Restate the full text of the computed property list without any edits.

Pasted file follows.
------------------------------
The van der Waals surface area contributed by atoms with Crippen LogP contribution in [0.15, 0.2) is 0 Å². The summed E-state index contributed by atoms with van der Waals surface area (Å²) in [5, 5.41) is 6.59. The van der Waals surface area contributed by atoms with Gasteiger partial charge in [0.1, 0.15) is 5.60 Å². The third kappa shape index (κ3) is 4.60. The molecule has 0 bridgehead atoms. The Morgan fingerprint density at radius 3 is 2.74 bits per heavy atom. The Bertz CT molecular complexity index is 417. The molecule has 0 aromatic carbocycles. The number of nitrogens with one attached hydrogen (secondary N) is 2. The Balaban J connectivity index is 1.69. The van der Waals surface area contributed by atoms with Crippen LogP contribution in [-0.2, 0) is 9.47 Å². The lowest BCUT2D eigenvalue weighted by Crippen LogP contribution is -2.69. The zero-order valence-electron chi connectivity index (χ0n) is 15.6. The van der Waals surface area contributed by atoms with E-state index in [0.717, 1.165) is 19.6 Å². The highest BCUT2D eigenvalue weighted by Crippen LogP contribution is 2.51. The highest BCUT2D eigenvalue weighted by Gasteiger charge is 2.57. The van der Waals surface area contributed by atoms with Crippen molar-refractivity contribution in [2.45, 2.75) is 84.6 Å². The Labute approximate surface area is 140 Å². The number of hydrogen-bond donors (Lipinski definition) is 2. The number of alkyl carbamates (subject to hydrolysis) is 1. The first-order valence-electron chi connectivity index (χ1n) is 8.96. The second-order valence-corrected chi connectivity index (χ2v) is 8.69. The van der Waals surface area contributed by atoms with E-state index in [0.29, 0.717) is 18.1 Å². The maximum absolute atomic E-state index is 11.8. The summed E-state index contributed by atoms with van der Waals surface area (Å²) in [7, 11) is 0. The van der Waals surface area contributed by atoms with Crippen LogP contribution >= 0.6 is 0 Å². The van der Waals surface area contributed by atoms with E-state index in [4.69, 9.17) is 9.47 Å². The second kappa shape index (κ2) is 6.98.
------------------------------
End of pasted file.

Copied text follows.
The van der Waals surface area contributed by atoms with Crippen LogP contribution in [0.15, 0.2) is 0 Å². The summed E-state index contributed by atoms with van der Waals surface area (Å²) in [5, 5.41) is 6.59. The van der Waals surface area contributed by atoms with Gasteiger partial charge in [0.1, 0.15) is 5.60 Å². The third kappa shape index (κ3) is 4.60. The molecule has 0 bridgehead atoms. The Morgan fingerprint density at radius 3 is 2.74 bits per heavy atom. The Bertz CT molecular complexity index is 417. The molecule has 0 aromatic carbocycles. The number of nitrogens with one attached hydrogen (secondary N) is 2. The Balaban J connectivity index is 1.69. The van der Waals surface area contributed by atoms with Crippen LogP contribution in [-0.2, 0) is 9.47 Å². The lowest BCUT2D eigenvalue weighted by Crippen LogP contribution is -2.69. The zero-order valence-electron chi connectivity index (χ0n) is 15.6. The van der Waals surface area contributed by atoms with E-state index in [0.717, 1.165) is 19.6 Å². The highest BCUT2D eigenvalue weighted by Crippen LogP contribution is 2.51. The highest BCUT2D eigenvalue weighted by Gasteiger charge is 2.57. The van der Waals surface area contributed by atoms with Crippen molar-refractivity contribution in [2.45, 2.75) is 84.6 Å². The Labute approximate surface area is 140 Å². The number of hydrogen-bond donors (Lipinski definition) is 2. The number of alkyl carbamates (subject to hydrolysis) is 1. The first-order valence-electron chi connectivity index (χ1n) is 8.96. The second-order valence-corrected chi connectivity index (χ2v) is 8.69. The van der Waals surface area contributed by atoms with E-state index in [0.29, 0.717) is 18.1 Å². The maximum absolute atomic E-state index is 11.8. The summed E-state index contributed by atoms with van der Waals surface area (Å²) in [7, 11) is 0. The van der Waals surface area contributed by atoms with Crippen LogP contribution >= 0.6 is 0 Å². The van der Waals surface area contributed by atoms with E-state index in [4.69, 9.17) is 9.47 Å². The second kappa shape index (κ2) is 6.98.